Australia don’t need two specialist spinners in the second Ashes Test in Adelaide, according to Nathan Lyon, who says he’s learnt plenty since last year’s drawn Test with South Africa at the same ground.
Against the Proteas, Australia had a series-clinching Test victory in their grips – requiring just six wickets on the fifth day at Adelaide Oval.
The scene was tailor-made for offspinner Lyon to be the hero on his former home ground, but instead South African middle-order batsman Faf du Plessis earned the plaudits as he batted for seven-and-a-half hours, accumulating 110 not out, to force a draw.
The result raised questions about Lyon’s match-winning ability – but he says he’s learnt and grown from that disappointment.
“I’ve learnt a fair amount playing a few Test matches down there,” said Lyon on Tuesday.
“I’ve learnt a fair amount about my game and what I need to do and what I need to do to get better.
“Fingers crossed there’s a little bit more spin down there and we’ll see how we go.”
And, striking a blow to the hopes of legspinner Fawad Ahmed and rising offspinner Ashton Agar, Lyon said he’s ready to go it alone – almost.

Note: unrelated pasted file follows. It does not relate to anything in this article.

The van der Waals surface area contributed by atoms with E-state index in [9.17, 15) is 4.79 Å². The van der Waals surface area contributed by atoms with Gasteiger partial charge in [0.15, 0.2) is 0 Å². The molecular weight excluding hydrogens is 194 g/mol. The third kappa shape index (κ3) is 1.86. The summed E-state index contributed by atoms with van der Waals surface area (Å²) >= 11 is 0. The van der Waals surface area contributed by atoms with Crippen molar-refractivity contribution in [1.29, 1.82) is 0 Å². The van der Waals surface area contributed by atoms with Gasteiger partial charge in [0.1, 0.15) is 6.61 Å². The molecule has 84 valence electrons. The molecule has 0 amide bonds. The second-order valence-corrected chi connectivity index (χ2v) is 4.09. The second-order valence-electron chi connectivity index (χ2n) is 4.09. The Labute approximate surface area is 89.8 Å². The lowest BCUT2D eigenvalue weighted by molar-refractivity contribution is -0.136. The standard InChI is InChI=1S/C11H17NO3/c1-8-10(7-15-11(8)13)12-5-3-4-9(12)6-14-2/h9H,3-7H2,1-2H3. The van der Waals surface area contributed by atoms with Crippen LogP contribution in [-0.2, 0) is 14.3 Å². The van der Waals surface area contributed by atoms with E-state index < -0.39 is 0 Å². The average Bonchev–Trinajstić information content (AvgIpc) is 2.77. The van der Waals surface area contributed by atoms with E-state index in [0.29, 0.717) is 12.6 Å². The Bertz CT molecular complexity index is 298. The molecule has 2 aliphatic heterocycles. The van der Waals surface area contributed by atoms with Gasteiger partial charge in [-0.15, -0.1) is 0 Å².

“Steve Smith, Michael Clarke – they’re pretty capable of bowling a few overs,” Lyon said on Thursday.
“In saying that if the bowling group does our job they (part-time spinners) won’t have to bowl.
“I’m more than happy to take on the responsibility of being the No.1 spinner and hopefully get a few overs under my belt.”
Lyon, who sparked English collapses in both innings of the 381-run first Test win at the Gabba, has been dropped on two occasions this year.
Firstly in spin-friendly India he was overlooked for Xavier Doherty, then little-known Ashton Agar was picked for the opening two Ashes Tests in England.
And the pressure will again be on for the 26-year-old to deliver at Adelaide, where he used to be the groundskeeper and has taken 10 wickets at 25 in two Tests.
But it’s a challenge he is embracing.
“I feel confident in my own skill-set to get the job done,” he said.
Lyon said Australia can’t afford to back down from their aggressive tactics because they know England won’t roll over.
“It’s England and it’s a Test match, they’re going to bounce back, we know that,” he said on Thursday.
“Test match cricket is the hardest format going around.
“We’re not expecting anyone to roll over. We know the quality of the England cricket side.
“We’re going to have to stand up … and start that fight again.
“…That’s the way Australia play their best cricket.
“We know where the line is and we don’t step over it.
“We’re going to continue to play aggressive, hard cricket.”